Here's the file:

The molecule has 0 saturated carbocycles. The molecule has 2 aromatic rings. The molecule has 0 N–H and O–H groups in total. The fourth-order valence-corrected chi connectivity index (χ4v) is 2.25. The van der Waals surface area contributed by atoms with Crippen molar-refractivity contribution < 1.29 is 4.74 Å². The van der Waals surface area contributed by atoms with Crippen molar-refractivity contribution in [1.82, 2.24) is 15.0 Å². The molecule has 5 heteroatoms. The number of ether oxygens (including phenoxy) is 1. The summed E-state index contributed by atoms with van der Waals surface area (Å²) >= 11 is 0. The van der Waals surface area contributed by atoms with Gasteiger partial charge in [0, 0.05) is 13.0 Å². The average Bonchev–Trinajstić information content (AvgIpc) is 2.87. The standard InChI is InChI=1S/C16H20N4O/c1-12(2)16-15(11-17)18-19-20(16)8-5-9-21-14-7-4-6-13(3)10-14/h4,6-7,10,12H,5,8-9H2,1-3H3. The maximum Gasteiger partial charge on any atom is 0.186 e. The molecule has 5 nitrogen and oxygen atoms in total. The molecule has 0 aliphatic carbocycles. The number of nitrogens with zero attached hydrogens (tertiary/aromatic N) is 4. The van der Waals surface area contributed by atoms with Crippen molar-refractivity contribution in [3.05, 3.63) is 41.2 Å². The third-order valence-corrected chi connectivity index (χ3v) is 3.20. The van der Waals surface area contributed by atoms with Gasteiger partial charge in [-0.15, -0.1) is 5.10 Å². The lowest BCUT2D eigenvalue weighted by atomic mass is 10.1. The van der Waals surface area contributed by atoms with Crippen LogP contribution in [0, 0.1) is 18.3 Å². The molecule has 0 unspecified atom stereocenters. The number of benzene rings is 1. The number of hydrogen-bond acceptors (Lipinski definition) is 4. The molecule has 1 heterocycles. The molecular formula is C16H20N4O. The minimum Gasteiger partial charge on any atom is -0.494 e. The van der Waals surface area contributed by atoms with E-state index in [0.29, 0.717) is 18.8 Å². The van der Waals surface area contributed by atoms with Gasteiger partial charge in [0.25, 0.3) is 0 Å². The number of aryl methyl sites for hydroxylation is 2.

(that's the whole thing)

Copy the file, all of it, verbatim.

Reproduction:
The molecule has 0 saturated carbocycles. The molecule has 2 aromatic rings. The molecule has 0 N–H and O–H groups in total. The fourth-order valence-corrected chi connectivity index (χ4v) is 2.25. The van der Waals surface area contributed by atoms with Crippen molar-refractivity contribution < 1.29 is 4.74 Å². The van der Waals surface area contributed by atoms with Crippen molar-refractivity contribution in [1.82, 2.24) is 15.0 Å². The molecule has 5 heteroatoms. The number of ether oxygens (including phenoxy) is 1. The summed E-state index contributed by atoms with van der Waals surface area (Å²) >= 11 is 0. The van der Waals surface area contributed by atoms with Gasteiger partial charge in [0, 0.05) is 13.0 Å². The average Bonchev–Trinajstić information content (AvgIpc) is 2.87. The standard InChI is InChI=1S/C16H20N4O/c1-12(2)16-15(11-17)18-19-20(16)8-5-9-21-14-7-4-6-13(3)10-14/h4,6-7,10,12H,5,8-9H2,1-3H3. The maximum Gasteiger partial charge on any atom is 0.186 e. The molecule has 5 nitrogen and oxygen atoms in total. The molecule has 0 aliphatic carbocycles. The number of nitrogens with zero attached hydrogens (tertiary/aromatic N) is 4. The van der Waals surface area contributed by atoms with Crippen molar-refractivity contribution in [3.05, 3.63) is 41.2 Å². The third-order valence-corrected chi connectivity index (χ3v) is 3.20. The van der Waals surface area contributed by atoms with Gasteiger partial charge in [-0.15, -0.1) is 5.10 Å². The lowest BCUT2D eigenvalue weighted by atomic mass is 10.1. The van der Waals surface area contributed by atoms with Crippen LogP contribution in [0, 0.1) is 18.3 Å². The molecule has 0 unspecified atom stereocenters. The number of benzene rings is 1. The number of hydrogen-bond acceptors (Lipinski definition) is 4. The molecule has 1 heterocycles. The molecular formula is C16H20N4O. The minimum Gasteiger partial charge on any atom is -0.494 e. The van der Waals surface area contributed by atoms with E-state index in [0.29, 0.717) is 18.8 Å². The van der Waals surface area contributed by atoms with Gasteiger partial charge in [0.25, 0.3) is 0 Å². The number of aryl methyl sites for hydroxylation is 2.